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  1. #1
    squatchy
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    Calorie burning,,, Garmin -vs- Power meters

    Hi

    I'm wondering if any one has compared the two machines. I just can't believe how many calories my Garmin Edge 500 says I burn on my work outs. Do any of you have a Garmin and a power meter to compare the values of each?

    Ryan

  2. #2
    Senior Member ericm979's Avatar
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    Unless you have a power meter (or lab equipment) the calories burned number is just a guess. Most algorithms guess high, I suspect because it makes people happy.

    Power meter measures work, not calories, but physiological efficiency does not differ that much between individuals. And by making an assumption that you're on the high end of the normal range makes Kcal ~= KJ.

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    You'll get different answers depending on a person's fitness and particular HR behaviour. For some the Garmin 500 will be reasonably accurate. For others it is not as good. To give it a fighting chance you need to change the resting and Max HR settings from their defaults.

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    My Edge 500 reads +/-10% of my PowerTap. KCals for the Edge are consistent over a regular course I ride, and usually the Edge reports high compared to the PT, but it'll occasionally report less and I've never figured out what the difference was.

    Garmin 705 and 305 both report 2-3x higher than the PowerTap with all the same athlete info set.

    i think I saw on DCRainmaker's blog an explanation of the different algos used over the years, including the newer devices that allows a company to do some analysis of the rider then generate a profile that is loaded on the device to provide a more accurate calorie calculation.

  5. #5
    squatchy
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    So apparently I am uninformed about certain aspects of a power meter and how they work. Is not a calorie a quantified amount of energy value. I thought it was determined how much fu le needed to burn to raise the temperature a certain level. And then once applied a value could be attached to a volume of food particles based on the food particles ability to burn hot enough to raise said temperature a certain amount.

    So, if the power meter knows how much power was /is generated during a certain period of time it can also determine how many calories were burnt to generate that same amount of power. I don't see how it's objective with a power meter!!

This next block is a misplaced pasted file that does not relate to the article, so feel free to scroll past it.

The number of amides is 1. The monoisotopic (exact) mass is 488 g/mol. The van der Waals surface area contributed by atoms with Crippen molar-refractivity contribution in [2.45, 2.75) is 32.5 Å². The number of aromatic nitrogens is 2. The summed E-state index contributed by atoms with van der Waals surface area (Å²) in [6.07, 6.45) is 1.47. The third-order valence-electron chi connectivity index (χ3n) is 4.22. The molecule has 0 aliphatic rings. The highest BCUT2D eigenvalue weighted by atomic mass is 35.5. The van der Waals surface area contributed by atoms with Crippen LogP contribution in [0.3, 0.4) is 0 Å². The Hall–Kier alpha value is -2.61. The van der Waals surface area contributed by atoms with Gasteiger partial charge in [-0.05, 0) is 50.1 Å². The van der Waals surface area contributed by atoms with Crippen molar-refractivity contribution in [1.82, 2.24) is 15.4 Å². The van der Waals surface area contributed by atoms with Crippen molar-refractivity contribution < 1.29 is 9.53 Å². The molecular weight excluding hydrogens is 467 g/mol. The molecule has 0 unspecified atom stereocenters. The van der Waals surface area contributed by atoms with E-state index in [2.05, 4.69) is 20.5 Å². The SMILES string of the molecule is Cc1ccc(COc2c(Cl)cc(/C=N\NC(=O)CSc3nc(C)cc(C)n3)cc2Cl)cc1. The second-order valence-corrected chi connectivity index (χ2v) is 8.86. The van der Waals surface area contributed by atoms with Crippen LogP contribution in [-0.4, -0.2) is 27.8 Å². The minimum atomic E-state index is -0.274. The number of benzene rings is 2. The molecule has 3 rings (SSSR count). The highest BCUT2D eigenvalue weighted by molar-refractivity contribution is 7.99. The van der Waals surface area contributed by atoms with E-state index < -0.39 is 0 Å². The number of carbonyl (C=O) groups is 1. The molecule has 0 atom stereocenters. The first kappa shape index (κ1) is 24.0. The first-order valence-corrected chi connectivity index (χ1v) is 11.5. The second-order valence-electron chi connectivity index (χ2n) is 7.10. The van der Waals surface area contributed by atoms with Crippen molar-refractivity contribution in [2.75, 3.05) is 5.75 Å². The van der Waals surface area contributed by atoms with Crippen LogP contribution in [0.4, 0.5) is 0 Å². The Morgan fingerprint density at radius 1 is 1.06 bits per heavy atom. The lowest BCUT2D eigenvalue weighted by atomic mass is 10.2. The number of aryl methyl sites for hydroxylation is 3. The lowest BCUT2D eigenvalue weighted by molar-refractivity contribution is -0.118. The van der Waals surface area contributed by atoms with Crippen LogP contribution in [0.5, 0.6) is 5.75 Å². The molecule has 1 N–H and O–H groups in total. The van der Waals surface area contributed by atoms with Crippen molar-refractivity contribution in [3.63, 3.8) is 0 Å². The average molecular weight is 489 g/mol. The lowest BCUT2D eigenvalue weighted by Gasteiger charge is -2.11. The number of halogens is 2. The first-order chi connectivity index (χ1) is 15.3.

Any help here??

  6. #6
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    Quote Originally Posted by squatchy View Post
    So apparently I am uninformed about certain aspects of a power meter and how they work. Is not a calorie a quantified amount of energy value. I thought it was determined how much fu le needed to burn to raise the temperature a certain level. And then once applied a value could be attached to a volume of food particles based on the food particles ability to burn hot enough to raise said temperature a certain amount.

    So, if the power meter knows how much power was /is generated during a certain period of time it can also determine how many calories were burnt to generate that same amount of power. I don't see how it's objective with a power meter!!

    Any help here??
    The powermeter measures the power output, however, your body is not anywhere close to 100% efficient. Studies have found human efficiencies in the 18-24% range. If for example you are 20% efficient and you put out 100W as measured by a powermeter, your body will be burning 500W in order to generate 100W. Most powermeter users assume an efficiency of approx 24% which results in 1 Cal burned for every 1 kJ of measured work.

  7. #7
    Senior Member mr_pedro's Avatar
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    There might also be some loss in the drive train of the bike that a power tap can not measure.
    The efficiency of the human body is not known exactly, was already mentioned.
    And also, if you are trying to measure how much extra food you can/should eat for a given run, it is not exactly known what net amount of calories your body is able to extract from the food; it does not need to be the full 100% of the calories on the food label as some will leave your body again and some will be used to process the food. But this uncertainty applies to any way you measure calories.

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    As has already been pointed out, the power meter is measuring the work. Your machine is far from efficient. Probably somewhere around 25% or less. The basic Kcal=KJ is in the ball park. To get accurate you actually need to start gathering data on your personal physiology.
    Birth Certificate, Passport, Marriage License Driver's License and Residency Permit all say I'm a Fred. I guess there's no denying it.

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